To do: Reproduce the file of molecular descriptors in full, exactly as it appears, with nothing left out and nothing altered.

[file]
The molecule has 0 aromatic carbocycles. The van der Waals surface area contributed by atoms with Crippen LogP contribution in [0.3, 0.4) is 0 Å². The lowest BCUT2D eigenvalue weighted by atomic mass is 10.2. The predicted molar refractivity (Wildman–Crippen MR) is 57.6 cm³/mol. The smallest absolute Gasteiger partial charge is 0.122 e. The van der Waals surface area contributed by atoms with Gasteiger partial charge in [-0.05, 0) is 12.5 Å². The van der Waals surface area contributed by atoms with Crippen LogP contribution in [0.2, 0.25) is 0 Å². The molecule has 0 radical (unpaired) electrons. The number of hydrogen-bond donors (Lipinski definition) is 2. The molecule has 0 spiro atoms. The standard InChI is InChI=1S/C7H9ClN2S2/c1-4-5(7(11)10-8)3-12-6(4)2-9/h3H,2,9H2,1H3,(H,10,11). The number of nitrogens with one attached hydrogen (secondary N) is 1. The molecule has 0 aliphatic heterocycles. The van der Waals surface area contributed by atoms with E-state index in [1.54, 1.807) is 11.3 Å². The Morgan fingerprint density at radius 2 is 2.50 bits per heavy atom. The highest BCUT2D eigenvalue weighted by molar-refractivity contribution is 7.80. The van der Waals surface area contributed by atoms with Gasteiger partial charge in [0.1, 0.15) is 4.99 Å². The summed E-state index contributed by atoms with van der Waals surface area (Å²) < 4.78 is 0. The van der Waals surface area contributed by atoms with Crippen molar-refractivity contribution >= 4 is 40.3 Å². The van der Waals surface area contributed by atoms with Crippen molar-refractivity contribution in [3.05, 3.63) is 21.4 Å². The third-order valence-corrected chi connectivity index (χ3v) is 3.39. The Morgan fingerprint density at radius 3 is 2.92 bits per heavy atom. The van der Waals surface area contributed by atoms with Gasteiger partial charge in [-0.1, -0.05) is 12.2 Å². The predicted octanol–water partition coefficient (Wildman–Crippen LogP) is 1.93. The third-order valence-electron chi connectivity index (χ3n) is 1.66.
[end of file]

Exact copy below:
The molecule has 0 aromatic carbocycles. The van der Waals surface area contributed by atoms with Crippen LogP contribution in [0.3, 0.4) is 0 Å². The lowest BCUT2D eigenvalue weighted by atomic mass is 10.2. The predicted molar refractivity (Wildman–Crippen MR) is 57.6 cm³/mol. The smallest absolute Gasteiger partial charge is 0.122 e. The van der Waals surface area contributed by atoms with Gasteiger partial charge in [-0.05, 0) is 12.5 Å². The van der Waals surface area contributed by atoms with Crippen LogP contribution in [0.2, 0.25) is 0 Å². The molecule has 0 radical (unpaired) electrons. The number of hydrogen-bond donors (Lipinski definition) is 2. The molecule has 0 spiro atoms. The standard InChI is InChI=1S/C7H9ClN2S2/c1-4-5(7(11)10-8)3-12-6(4)2-9/h3H,2,9H2,1H3,(H,10,11). The number of nitrogens with one attached hydrogen (secondary N) is 1. The molecule has 0 aliphatic heterocycles. The van der Waals surface area contributed by atoms with E-state index in [1.54, 1.807) is 11.3 Å². The Morgan fingerprint density at radius 2 is 2.50 bits per heavy atom. The highest BCUT2D eigenvalue weighted by molar-refractivity contribution is 7.80. The van der Waals surface area contributed by atoms with Gasteiger partial charge in [0.1, 0.15) is 4.99 Å². The summed E-state index contributed by atoms with van der Waals surface area (Å²) < 4.78 is 0. The van der Waals surface area contributed by atoms with Crippen molar-refractivity contribution >= 4 is 40.3 Å². The van der Waals surface area contributed by atoms with Crippen molar-refractivity contribution in [3.05, 3.63) is 21.4 Å². The third-order valence-corrected chi connectivity index (χ3v) is 3.39. The Morgan fingerprint density at radius 3 is 2.92 bits per heavy atom. The van der Waals surface area contributed by atoms with Gasteiger partial charge in [-0.1, -0.05) is 12.2 Å². The predicted octanol–water partition coefficient (Wildman–Crippen LogP) is 1.93. The third-order valence-electron chi connectivity index (χ3n) is 1.66.